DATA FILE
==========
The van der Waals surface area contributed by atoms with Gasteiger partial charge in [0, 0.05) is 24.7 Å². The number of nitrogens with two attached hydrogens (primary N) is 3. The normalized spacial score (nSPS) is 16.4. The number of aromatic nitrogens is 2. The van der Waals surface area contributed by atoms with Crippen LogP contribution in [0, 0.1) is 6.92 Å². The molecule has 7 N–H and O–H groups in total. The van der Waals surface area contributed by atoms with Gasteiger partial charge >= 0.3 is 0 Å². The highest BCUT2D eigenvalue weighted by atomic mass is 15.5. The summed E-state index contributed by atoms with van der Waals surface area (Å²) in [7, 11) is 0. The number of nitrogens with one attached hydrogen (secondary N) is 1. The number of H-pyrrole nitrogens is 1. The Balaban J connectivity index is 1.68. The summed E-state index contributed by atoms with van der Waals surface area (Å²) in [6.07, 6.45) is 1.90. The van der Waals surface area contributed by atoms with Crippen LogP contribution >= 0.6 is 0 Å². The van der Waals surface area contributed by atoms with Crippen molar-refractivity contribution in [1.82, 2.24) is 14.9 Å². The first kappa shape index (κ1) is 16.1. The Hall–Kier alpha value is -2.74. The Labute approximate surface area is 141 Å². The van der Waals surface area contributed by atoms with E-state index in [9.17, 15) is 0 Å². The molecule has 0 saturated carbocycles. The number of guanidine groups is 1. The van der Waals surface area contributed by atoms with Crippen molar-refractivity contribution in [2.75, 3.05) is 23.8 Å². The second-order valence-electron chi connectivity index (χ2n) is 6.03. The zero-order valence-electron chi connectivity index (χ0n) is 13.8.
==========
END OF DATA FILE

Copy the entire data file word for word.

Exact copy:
The van der Waals surface area contributed by atoms with Gasteiger partial charge in [0, 0.05) is 24.7 Å². The number of nitrogens with two attached hydrogens (primary N) is 3. The normalized spacial score (nSPS) is 16.4. The number of aromatic nitrogens is 2. The van der Waals surface area contributed by atoms with Crippen LogP contribution in [0, 0.1) is 6.92 Å². The molecule has 7 N–H and O–H groups in total. The van der Waals surface area contributed by atoms with Gasteiger partial charge >= 0.3 is 0 Å². The highest BCUT2D eigenvalue weighted by atomic mass is 15.5. The summed E-state index contributed by atoms with van der Waals surface area (Å²) in [7, 11) is 0. The number of nitrogens with one attached hydrogen (secondary N) is 1. The number of H-pyrrole nitrogens is 1. The Balaban J connectivity index is 1.68. The summed E-state index contributed by atoms with van der Waals surface area (Å²) in [6.07, 6.45) is 1.90. The van der Waals surface area contributed by atoms with Crippen LogP contribution >= 0.6 is 0 Å². The van der Waals surface area contributed by atoms with Crippen molar-refractivity contribution in [1.82, 2.24) is 14.9 Å². The first kappa shape index (κ1) is 16.1. The Hall–Kier alpha value is -2.74. The Labute approximate surface area is 141 Å². The van der Waals surface area contributed by atoms with E-state index in [9.17, 15) is 0 Å². The molecule has 0 saturated carbocycles. The number of guanidine groups is 1. The van der Waals surface area contributed by atoms with Crippen molar-refractivity contribution in [2.75, 3.05) is 23.8 Å². The second-order valence-electron chi connectivity index (χ2n) is 6.03. The zero-order valence-electron chi connectivity index (χ0n) is 13.8.